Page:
This is a time for some of us to speak. It’s a time for others to listen with compassion and empathy. A post inspired by the powerful words of Shereen Daniels.
“This is a time for us to show our empathy, it’s a time for us to show our compassion.”
This is Shereen Daniels, speaking in a powerful and moving video interview with Rosey Jarvis of The Happiness Index. Shereen discusses the deep emotional impact of the killing of George Floyd on her, and on black people in the workplace.* If you have yet to see this video, please consider taking a few minutes to listen to what she has to say. You will not regret it.**
Shereen speaks of “the corporate wall of silence” that has all too often surrounded and cut off discussions of race at work. This has created a “discomfort in us being able to bring it to the table”. Things have to change. “Right now, the focus has to be on black people”, she says. Shereen has chosen to raise her voice now, to break this silence, to speak her truth. She says:
“When I decided I wanted to talk about this publicly, I decided I wasn’t going to water down what I had to say, which is what I’ve been doing my whole life.”
Shereen says that non-black leaders, managers and colleagues all have a part to play, here and now. Hollow commitments and euphemistic language are not enough: “Don’t hide behind words with this. Non-black people have now got to prove to us that you care.” She wants every black person to be able to feel comfortable in voicing what is on their mind. In the workplace as much as anywhere else. She says:
“When I talk to you about what it is to be black, when I say all the things I’ve just said… I recognise that black employees can’t say what I’m saying. So I’ve got to, then hopefully more people will, so my voice gets drowned out.”
To listen with genuine intent
Her advice to any non-black person who would like to be an ally is simple:
“Ask some questions with the genuine intent to listen.”
Listening is vital. Now more than ever. Shereen suggests that the listener should approach these conversations almost as an “out of body experience”.** They should let the speaker express themselves fully, no matter how painful or discomfiting their words. Above all, the listener should not interject or risk turning the conversation back onto themselves and their own experiences and opinions.
This video allows Shereen the space to speak her truth. It also gifts us a perfect example of what it is to listen with genuine intent. Throughout, I was struck not only by the raw emotional power of what Shereen has to say, but also by the simple power of what Rosey does not say. Rosey asks Shereen just three questions, then gives Shereen’s words the freedom to breathe. Such perfectly-judged lightness of touch and openness to listen is rare indeed. A few days after the video was published, Shereen posted a LinkedIn update that perfectly describes what Rosey brings to this conversation:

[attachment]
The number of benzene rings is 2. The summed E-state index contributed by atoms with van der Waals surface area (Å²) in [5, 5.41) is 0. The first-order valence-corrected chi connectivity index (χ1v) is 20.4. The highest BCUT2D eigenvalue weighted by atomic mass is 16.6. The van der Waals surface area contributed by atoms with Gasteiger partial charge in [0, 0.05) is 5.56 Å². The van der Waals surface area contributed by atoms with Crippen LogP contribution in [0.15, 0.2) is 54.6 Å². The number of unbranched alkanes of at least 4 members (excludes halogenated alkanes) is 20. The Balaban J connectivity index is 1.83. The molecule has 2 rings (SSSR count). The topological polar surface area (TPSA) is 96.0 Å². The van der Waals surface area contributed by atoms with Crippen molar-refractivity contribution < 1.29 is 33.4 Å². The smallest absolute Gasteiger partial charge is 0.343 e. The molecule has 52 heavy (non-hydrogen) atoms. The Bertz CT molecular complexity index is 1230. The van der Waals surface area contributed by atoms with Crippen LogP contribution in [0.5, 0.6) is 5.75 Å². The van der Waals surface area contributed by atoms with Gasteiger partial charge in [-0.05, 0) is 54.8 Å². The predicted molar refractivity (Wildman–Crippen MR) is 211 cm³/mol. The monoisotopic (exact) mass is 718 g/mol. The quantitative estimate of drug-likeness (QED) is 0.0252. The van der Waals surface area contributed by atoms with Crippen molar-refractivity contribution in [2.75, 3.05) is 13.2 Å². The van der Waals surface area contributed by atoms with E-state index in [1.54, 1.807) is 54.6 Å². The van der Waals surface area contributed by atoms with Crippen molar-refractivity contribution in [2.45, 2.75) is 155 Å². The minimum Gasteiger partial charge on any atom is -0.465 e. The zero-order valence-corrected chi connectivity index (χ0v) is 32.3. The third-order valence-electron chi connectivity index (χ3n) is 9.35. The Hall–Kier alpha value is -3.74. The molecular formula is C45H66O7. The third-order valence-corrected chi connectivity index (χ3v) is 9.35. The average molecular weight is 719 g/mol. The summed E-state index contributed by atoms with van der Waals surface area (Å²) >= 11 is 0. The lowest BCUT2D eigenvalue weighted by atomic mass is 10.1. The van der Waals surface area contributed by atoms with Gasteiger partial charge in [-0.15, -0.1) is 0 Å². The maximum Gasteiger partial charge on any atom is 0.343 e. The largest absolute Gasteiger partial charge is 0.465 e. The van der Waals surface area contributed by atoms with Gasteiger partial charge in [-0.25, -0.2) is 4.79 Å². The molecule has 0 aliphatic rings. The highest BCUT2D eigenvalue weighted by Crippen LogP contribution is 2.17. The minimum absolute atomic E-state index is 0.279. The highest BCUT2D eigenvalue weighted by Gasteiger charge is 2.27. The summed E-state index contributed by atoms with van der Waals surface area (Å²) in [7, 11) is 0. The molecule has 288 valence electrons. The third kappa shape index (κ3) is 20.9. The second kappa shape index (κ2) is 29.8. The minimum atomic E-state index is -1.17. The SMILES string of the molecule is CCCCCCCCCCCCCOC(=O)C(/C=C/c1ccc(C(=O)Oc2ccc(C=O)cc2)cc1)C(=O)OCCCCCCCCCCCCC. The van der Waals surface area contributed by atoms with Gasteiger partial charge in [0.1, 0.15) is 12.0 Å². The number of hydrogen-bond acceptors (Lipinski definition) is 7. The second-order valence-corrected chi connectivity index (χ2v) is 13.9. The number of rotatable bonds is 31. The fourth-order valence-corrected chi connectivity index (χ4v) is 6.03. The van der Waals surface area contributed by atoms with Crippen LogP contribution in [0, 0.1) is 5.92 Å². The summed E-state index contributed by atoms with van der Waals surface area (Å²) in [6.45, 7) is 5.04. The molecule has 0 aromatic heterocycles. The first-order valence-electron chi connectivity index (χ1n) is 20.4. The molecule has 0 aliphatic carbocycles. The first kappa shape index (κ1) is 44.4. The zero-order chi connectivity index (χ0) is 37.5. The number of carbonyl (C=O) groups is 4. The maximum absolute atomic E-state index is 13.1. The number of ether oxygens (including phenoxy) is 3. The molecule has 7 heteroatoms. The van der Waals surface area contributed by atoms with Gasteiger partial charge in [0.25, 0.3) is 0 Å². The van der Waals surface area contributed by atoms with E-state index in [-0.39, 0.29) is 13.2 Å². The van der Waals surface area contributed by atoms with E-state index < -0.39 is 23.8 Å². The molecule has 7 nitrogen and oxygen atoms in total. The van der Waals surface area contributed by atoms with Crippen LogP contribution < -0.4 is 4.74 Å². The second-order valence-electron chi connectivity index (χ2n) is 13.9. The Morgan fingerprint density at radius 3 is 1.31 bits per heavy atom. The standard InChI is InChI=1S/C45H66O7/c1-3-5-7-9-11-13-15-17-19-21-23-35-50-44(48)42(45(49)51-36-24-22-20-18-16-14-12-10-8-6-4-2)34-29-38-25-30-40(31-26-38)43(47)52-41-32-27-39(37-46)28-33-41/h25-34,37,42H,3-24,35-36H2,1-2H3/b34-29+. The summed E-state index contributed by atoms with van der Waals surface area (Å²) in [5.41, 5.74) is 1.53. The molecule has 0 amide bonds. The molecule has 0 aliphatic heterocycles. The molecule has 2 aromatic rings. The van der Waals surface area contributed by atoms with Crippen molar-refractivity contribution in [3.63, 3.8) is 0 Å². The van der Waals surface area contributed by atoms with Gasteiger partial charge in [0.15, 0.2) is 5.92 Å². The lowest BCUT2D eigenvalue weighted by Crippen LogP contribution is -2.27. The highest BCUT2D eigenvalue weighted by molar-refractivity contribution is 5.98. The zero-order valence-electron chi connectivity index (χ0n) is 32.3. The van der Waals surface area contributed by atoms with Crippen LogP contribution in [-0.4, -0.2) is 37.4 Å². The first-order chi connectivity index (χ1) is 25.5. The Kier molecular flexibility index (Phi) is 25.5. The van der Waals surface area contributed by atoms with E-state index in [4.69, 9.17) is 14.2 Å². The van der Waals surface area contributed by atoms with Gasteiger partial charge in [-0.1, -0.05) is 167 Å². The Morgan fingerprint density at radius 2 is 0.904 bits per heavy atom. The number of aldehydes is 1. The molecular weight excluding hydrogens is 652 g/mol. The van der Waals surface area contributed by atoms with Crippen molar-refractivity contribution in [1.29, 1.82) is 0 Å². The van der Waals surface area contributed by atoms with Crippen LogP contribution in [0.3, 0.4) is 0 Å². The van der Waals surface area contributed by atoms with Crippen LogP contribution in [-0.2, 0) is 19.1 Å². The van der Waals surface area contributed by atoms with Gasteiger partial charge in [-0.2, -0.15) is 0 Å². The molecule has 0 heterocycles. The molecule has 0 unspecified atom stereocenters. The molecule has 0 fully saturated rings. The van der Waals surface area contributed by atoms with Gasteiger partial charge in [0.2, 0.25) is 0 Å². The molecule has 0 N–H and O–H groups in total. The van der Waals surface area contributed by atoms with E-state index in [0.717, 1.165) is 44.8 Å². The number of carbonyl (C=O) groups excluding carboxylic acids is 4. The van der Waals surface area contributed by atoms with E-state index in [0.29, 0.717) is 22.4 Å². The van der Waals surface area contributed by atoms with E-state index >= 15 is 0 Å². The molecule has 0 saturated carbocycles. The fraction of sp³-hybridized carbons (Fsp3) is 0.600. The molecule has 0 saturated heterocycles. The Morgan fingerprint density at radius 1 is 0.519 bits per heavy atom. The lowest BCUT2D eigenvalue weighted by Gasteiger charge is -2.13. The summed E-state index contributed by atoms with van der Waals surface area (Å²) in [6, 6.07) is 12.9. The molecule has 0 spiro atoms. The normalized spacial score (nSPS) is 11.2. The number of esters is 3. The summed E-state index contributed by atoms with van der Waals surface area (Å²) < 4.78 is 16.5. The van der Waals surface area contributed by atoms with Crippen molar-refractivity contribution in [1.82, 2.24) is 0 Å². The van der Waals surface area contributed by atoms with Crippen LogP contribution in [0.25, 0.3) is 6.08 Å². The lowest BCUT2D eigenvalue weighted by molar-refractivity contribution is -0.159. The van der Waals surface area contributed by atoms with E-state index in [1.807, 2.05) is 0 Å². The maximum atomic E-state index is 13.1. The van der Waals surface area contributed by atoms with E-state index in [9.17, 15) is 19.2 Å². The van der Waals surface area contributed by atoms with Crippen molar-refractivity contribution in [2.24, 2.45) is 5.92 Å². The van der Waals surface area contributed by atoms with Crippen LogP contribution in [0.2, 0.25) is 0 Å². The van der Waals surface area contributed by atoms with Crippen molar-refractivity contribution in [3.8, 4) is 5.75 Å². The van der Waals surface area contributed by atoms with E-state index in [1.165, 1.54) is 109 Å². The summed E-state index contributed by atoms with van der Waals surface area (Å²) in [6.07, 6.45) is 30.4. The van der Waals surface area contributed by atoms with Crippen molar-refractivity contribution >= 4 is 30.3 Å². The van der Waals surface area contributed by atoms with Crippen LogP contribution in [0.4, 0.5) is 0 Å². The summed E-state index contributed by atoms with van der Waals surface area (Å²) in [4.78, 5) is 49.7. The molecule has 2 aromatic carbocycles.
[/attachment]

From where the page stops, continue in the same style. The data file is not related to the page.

“Without realising she delivered a masterclass in what it means to listen with compassion and empathy.”
Gentle reader: If you’ve not done so already, please take some time today to watch this interview or one of Shereen Daniels’s other recent videos from her YouTube channel. Listen closely to her words, and allow them to sink in. If what she has to say resonates with you, please share her words with someone else.
This is a time for us to show our empathy, it’s a time for us to show our compassion. It’s a time for some of us to speak. It’s a time for others of us to take ourselves out of the story. To listen.
There is a power to listening with compassion and empathy. Please use it.
* Throughout this post, I follow Shereen’s lead in her recent videos in using the term “black people”, rather than “people of colour” or “Black, Asian and minority ethnic (BAME)”. In her conversation with Rosey Jarvis, she says that in the aftermath of the killing of George Floyd, “right now, the focus has to be on black people”.
** I owe a debt of thanks to my friend Nicola Texeira, who strongly recommended that I watch this video.
*** Shereen’s mention of an “out of body experience” reminded me of Naval Ravikant’s wonderful words about “choiceless awareness”, a form of meditation, which he discussed in his 2015 interview with Tim Ferriss (and which I wrote about in Take yourself out of the story). Naval says:
“When I’m doing the choiceless awareness form of meditation, I realise that the point of meditation is to clear your mind. You can just very alertly watch your thoughts as they happen. And as you watch them, you realise just how many of them are fear-based. When you recognise it as fear, without even trying, it goes away. And after a while, your mind quietens. And when it quietens, you stop taking everything around you for granted. You start noticing the details of everything around you. ‘Oh my god, I live in such a beautiful place. It’s so great that I have clothes on me…’ So it sort of pops us out of the story, the dream that we’re always in, the story that we’re constantly telling ourselves. And if you stop talking to yourself for even 10 minutes, or if you stop obsessing over your own story for even 10 minutes, you will realise that we are really far up Maslow’s hierarchy of needs, and that life is pretty good.”